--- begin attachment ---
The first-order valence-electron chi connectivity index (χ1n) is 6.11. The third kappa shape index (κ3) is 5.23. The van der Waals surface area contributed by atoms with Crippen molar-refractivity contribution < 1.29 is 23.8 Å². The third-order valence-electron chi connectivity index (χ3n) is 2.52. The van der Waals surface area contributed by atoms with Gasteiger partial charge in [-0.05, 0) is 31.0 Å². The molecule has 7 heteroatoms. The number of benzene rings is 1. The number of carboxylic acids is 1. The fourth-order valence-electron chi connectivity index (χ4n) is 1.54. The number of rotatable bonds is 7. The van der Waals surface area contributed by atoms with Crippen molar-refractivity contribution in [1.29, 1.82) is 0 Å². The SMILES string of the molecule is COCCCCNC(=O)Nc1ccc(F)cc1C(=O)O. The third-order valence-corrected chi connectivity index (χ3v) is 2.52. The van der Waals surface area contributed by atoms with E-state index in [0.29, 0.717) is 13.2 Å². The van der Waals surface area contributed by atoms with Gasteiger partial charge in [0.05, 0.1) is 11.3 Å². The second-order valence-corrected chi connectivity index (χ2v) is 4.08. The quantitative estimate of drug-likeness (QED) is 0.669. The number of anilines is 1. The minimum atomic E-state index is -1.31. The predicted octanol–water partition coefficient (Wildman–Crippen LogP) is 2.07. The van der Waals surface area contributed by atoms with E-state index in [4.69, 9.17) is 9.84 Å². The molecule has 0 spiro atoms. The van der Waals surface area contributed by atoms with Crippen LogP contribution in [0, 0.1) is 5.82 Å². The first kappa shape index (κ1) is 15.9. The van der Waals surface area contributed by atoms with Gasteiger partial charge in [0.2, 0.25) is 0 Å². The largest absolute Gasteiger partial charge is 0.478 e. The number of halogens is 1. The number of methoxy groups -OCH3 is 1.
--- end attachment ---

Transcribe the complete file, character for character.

The first-order valence-electron chi connectivity index (χ1n) is 6.11. The third kappa shape index (κ3) is 5.23. The van der Waals surface area contributed by atoms with Crippen molar-refractivity contribution < 1.29 is 23.8 Å². The third-order valence-electron chi connectivity index (χ3n) is 2.52. The van der Waals surface area contributed by atoms with Gasteiger partial charge in [-0.05, 0) is 31.0 Å². The molecule has 7 heteroatoms. The number of benzene rings is 1. The number of carboxylic acids is 1. The fourth-order valence-electron chi connectivity index (χ4n) is 1.54. The number of rotatable bonds is 7. The van der Waals surface area contributed by atoms with Crippen molar-refractivity contribution in [1.29, 1.82) is 0 Å². The SMILES string of the molecule is COCCCCNC(=O)Nc1ccc(F)cc1C(=O)O. The third-order valence-corrected chi connectivity index (χ3v) is 2.52. The van der Waals surface area contributed by atoms with E-state index in [0.29, 0.717) is 13.2 Å². The van der Waals surface area contributed by atoms with Gasteiger partial charge in [0.05, 0.1) is 11.3 Å². The second-order valence-corrected chi connectivity index (χ2v) is 4.08. The quantitative estimate of drug-likeness (QED) is 0.669. The number of anilines is 1. The minimum atomic E-state index is -1.31. The predicted octanol–water partition coefficient (Wildman–Crippen LogP) is 2.07. The van der Waals surface area contributed by atoms with E-state index in [4.69, 9.17) is 9.84 Å². The molecule has 0 spiro atoms. The van der Waals surface area contributed by atoms with Crippen LogP contribution in [0, 0.1) is 5.82 Å². The first kappa shape index (κ1) is 15.9. The van der Waals surface area contributed by atoms with Gasteiger partial charge in [0.2, 0.25) is 0 Å². The largest absolute Gasteiger partial charge is 0.478 e. The number of halogens is 1. The number of methoxy groups -OCH3 is 1.